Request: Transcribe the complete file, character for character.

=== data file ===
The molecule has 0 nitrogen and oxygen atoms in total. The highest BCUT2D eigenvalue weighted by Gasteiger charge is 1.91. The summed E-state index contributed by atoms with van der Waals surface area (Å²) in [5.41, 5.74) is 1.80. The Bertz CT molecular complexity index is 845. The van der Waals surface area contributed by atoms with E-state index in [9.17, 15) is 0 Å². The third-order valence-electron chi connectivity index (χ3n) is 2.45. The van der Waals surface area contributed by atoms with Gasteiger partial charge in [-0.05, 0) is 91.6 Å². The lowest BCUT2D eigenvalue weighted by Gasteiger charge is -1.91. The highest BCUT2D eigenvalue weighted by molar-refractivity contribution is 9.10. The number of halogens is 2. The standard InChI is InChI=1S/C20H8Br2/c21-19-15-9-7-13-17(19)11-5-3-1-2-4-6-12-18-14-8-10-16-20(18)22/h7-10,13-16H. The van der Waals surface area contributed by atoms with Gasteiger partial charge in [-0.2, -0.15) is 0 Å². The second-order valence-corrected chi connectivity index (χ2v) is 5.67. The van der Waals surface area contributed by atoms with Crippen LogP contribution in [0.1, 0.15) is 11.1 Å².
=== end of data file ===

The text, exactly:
The molecule has 0 nitrogen and oxygen atoms in total. The highest BCUT2D eigenvalue weighted by Gasteiger charge is 1.91. The summed E-state index contributed by atoms with van der Waals surface area (Å²) in [5.41, 5.74) is 1.80. The Bertz CT molecular complexity index is 845. The van der Waals surface area contributed by atoms with E-state index in [9.17, 15) is 0 Å². The third-order valence-electron chi connectivity index (χ3n) is 2.45. The van der Waals surface area contributed by atoms with Gasteiger partial charge in [-0.05, 0) is 91.6 Å². The lowest BCUT2D eigenvalue weighted by Gasteiger charge is -1.91. The highest BCUT2D eigenvalue weighted by molar-refractivity contribution is 9.10. The number of halogens is 2. The standard InChI is InChI=1S/C20H8Br2/c21-19-15-9-7-13-17(19)11-5-3-1-2-4-6-12-18-14-8-10-16-20(18)22/h7-10,13-16H. The van der Waals surface area contributed by atoms with Gasteiger partial charge in [-0.2, -0.15) is 0 Å². The second-order valence-corrected chi connectivity index (χ2v) is 5.67. The van der Waals surface area contributed by atoms with Crippen LogP contribution in [0.1, 0.15) is 11.1 Å².